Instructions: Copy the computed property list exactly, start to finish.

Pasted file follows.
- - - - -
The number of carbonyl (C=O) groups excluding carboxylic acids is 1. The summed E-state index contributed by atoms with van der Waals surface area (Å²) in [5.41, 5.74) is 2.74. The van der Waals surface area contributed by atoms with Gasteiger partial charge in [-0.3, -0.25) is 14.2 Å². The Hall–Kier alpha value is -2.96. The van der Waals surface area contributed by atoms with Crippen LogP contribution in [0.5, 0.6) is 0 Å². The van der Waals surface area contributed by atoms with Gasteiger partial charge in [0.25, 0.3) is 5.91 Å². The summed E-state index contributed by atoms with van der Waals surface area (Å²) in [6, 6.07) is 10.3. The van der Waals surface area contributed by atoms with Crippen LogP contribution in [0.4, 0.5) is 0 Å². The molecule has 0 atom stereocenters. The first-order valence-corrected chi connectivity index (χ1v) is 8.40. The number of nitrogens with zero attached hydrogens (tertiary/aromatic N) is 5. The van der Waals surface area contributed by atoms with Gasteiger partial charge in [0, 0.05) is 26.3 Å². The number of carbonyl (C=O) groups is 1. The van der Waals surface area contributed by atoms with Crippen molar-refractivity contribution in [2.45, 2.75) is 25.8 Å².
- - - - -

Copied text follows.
The number of carbonyl (C=O) groups excluding carboxylic acids is 1. The summed E-state index contributed by atoms with van der Waals surface area (Å²) in [5.41, 5.74) is 2.74. The van der Waals surface area contributed by atoms with Gasteiger partial charge in [-0.3, -0.25) is 14.2 Å². The Hall–Kier alpha value is -2.96. The van der Waals surface area contributed by atoms with Crippen LogP contribution in [0.5, 0.6) is 0 Å². The van der Waals surface area contributed by atoms with Gasteiger partial charge in [0.25, 0.3) is 5.91 Å². The summed E-state index contributed by atoms with van der Waals surface area (Å²) in [6, 6.07) is 10.3. The van der Waals surface area contributed by atoms with Crippen LogP contribution in [0.4, 0.5) is 0 Å². The molecule has 0 atom stereocenters. The first-order valence-corrected chi connectivity index (χ1v) is 8.40. The number of nitrogens with zero attached hydrogens (tertiary/aromatic N) is 5. The van der Waals surface area contributed by atoms with Gasteiger partial charge in [0, 0.05) is 26.3 Å². The number of carbonyl (C=O) groups is 1. The van der Waals surface area contributed by atoms with Crippen molar-refractivity contribution in [2.45, 2.75) is 25.8 Å².